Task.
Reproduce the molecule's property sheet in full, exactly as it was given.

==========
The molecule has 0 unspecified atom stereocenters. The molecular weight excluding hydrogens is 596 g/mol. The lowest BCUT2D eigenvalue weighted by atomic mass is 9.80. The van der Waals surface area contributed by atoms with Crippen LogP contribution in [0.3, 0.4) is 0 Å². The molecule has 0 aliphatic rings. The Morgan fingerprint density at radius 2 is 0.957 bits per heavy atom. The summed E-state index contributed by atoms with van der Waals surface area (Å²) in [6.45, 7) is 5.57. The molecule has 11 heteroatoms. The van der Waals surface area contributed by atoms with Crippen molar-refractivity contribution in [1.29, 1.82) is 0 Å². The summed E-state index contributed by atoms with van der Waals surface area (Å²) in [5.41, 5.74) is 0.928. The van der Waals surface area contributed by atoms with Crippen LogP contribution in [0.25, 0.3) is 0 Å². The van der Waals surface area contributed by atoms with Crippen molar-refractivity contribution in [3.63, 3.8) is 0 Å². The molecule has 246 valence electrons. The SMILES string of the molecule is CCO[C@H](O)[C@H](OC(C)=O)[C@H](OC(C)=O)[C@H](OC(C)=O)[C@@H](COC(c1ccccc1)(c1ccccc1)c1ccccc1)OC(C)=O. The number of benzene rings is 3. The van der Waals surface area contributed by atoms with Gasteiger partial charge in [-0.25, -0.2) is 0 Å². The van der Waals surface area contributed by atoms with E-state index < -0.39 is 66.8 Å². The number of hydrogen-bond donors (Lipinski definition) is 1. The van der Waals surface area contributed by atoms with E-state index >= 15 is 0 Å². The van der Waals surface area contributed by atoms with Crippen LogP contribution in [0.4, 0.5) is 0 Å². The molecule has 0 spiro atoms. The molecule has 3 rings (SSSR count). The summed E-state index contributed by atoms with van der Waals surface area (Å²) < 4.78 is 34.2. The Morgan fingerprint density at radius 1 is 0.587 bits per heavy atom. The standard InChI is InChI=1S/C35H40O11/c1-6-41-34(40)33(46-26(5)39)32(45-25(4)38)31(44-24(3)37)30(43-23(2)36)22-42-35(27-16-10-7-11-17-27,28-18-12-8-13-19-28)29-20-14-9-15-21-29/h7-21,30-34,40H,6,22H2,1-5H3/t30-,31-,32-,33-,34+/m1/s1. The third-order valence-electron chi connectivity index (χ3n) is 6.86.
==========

The molecule has 0 unspecified atom stereocenters. The molecular weight excluding hydrogens is 596 g/mol. The lowest BCUT2D eigenvalue weighted by atomic mass is 9.80. The van der Waals surface area contributed by atoms with Crippen LogP contribution in [0.3, 0.4) is 0 Å². The molecule has 0 aliphatic rings. The Morgan fingerprint density at radius 2 is 0.957 bits per heavy atom. The summed E-state index contributed by atoms with van der Waals surface area (Å²) in [6.45, 7) is 5.57. The molecule has 11 heteroatoms. The van der Waals surface area contributed by atoms with Crippen molar-refractivity contribution in [1.29, 1.82) is 0 Å². The summed E-state index contributed by atoms with van der Waals surface area (Å²) in [5.41, 5.74) is 0.928. The van der Waals surface area contributed by atoms with Crippen LogP contribution in [0.25, 0.3) is 0 Å². The van der Waals surface area contributed by atoms with Crippen molar-refractivity contribution in [3.63, 3.8) is 0 Å². The molecule has 246 valence electrons. The SMILES string of the molecule is CCO[C@H](O)[C@H](OC(C)=O)[C@H](OC(C)=O)[C@H](OC(C)=O)[C@@H](COC(c1ccccc1)(c1ccccc1)c1ccccc1)OC(C)=O. The number of benzene rings is 3. The van der Waals surface area contributed by atoms with Gasteiger partial charge in [-0.25, -0.2) is 0 Å². The van der Waals surface area contributed by atoms with E-state index < -0.39 is 66.8 Å². The number of hydrogen-bond donors (Lipinski definition) is 1. The van der Waals surface area contributed by atoms with E-state index >= 15 is 0 Å². The van der Waals surface area contributed by atoms with Crippen LogP contribution in [0.4, 0.5) is 0 Å². The molecule has 0 spiro atoms. The molecule has 3 rings (SSSR count). The summed E-state index contributed by atoms with van der Waals surface area (Å²) < 4.78 is 34.2. The Morgan fingerprint density at radius 1 is 0.587 bits per heavy atom. The standard InChI is InChI=1S/C35H40O11/c1-6-41-34(40)33(46-26(5)39)32(45-25(4)38)31(44-24(3)37)30(43-23(2)36)22-42-35(27-16-10-7-11-17-27,28-18-12-8-13-19-28)29-20-14-9-15-21-29/h7-21,30-34,40H,6,22H2,1-5H3/t30-,31-,32-,33-,34+/m1/s1. The third-order valence-electron chi connectivity index (χ3n) is 6.86.